Judy Alvarez (What could have been)
When assessing the tennis achievements of Tampa's Judy Alvarez, there are two keys: referencing the results and listening to the stories. Alvarez's remarkable rise on the women's world tour in the early 1960s must be remembered in two contexts - factual and fun.
Alvarez has titles and trophies, many of the latter on display at her northwest Tampa tennis club. She also has tales that take you back to when big-time tennis was genteel and, at times, uproarious.
Take Wimbledon, 1962 for instance. Alvarez's first appearance at the All-England Lawn Tennis and Croquet Club, a fortress of decorum that was downright stodgy and snobby 40 years ago. In the faux pas category, Alvarez quickly became the tournament leader.
Her first match was on an outside court. Good thing, too, because Alvarez, well, "snapped.''
"I go to serve, first time on a court at Wimbledon ... and my bra broke,'' Alvarez said, laughing. "All the [linespeople] on my court were women, and they looked around in their purses until one of them found a safety pin. Then they circled around me and held their coats out, so I could fix the bra. Well, I got it fixed but I went back to play and it came loose so I had to come over and fix it again.''
For a first-round doubles match, Alvarez and partner Carol Caldwell were put on famed Centre Court, right after a Rod Laver singles match. Alvarez looked ready, as she walked back to the service line to begin the match. Except for one thing. She had left her racket at her chair.
"When it was obvious I didn't have my racket, you could hear all this mumbling,'' Alvarez said. "Anyway, I got my racket and as I walked back out, I held it up so everyone could see it. Everyone applauded. Carol and I lost, but the crowd was behind us the whole time.''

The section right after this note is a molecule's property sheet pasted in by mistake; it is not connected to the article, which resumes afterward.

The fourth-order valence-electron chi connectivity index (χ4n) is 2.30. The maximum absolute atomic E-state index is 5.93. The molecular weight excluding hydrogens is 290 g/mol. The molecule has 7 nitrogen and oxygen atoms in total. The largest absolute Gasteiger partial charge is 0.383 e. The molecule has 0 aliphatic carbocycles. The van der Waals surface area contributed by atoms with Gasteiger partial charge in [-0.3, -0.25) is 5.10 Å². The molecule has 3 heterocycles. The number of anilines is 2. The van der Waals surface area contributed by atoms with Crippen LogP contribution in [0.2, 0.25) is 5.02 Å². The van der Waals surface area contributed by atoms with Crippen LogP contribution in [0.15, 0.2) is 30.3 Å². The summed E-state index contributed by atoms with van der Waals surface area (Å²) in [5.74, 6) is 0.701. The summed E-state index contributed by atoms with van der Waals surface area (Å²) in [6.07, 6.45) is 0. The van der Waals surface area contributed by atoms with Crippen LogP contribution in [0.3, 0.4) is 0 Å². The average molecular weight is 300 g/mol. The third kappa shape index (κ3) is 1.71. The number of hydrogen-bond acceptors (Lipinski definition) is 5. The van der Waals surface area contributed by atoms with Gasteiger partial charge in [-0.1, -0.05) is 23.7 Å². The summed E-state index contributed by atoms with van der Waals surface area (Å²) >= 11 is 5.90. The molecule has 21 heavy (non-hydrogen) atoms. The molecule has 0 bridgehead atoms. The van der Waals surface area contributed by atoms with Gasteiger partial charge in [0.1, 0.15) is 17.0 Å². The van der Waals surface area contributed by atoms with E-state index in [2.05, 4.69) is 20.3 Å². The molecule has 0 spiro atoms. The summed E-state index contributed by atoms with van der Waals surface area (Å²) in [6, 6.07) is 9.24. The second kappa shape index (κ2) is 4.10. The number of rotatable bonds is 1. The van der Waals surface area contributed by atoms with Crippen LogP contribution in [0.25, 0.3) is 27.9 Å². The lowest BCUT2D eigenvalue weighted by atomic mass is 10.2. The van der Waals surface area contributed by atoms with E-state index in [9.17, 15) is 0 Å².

There are other gems. Like the time at Wimbledon when a good friend and fellow player, having gone to see a London hypnotist to help her concentration, freaked out and couldn't play her match. She stood riveted at the back fence, claiming she had gone blind, and had to be led off-court by Alvarez.
As a teenager growing up in Ybor City, Alvarez spent many days catching a bus to the old Davis Islands Tennis Club. A good friend - and top rival - was future Tampa mayor Sandy Freedman.
"There was a whole crew of us back then,'' Freedman said. "I remember Judy's mother used to bring me pizza. But I don't know if she did it to weigh me down before I played Judy or what.''
Not all of the memories are good ones, of course. For Alvarez, 1964 forever will be bittersweet. She beat fellow Americans Billie Jean King, Darlene Hard and Donna Fales, only to be left off the Wightman Cup squad. Crushed by what she considered a political and perhaps discriminatory decision - Cubans weren't exactly commonplace in tennis - Alvarez quit the tour. She was ranked No. 6 in the U.S. at the age of 21.
"I could shoot myself for that, now,'' Alvarez said.
"I think Judy could've made a lot of money [if she'd kept playing],'' King said. "She was a great player, a very good athlete. And it was very important for her to be playing - it was important to me - because she was Hispanic.''
After a short comeback in 1970-71, Alvarez quit again to open Judy Alvarez's Club Tennis, a northwest Tampa facility she now is trying to sell.
At the age of 35, she came back and dominated her age group in the U.S. and internationally. Finally, in '84, she quit for good.
"And I think I kind of lost my identity after that,'' she said. "The competition was a big chunk of my life, and I had to put it away. I miss that a lot.
"But I'll tell you, if I had to play now like I used to, I'd need a doctor to travel around with me, to keep me going.''
Indexed and linked to Blast bio.
Live so that when you are gone, it would have mattered---- Betty Feezor
Last edited by Rollo; Apr 10th, 2013 at 06:51 PM.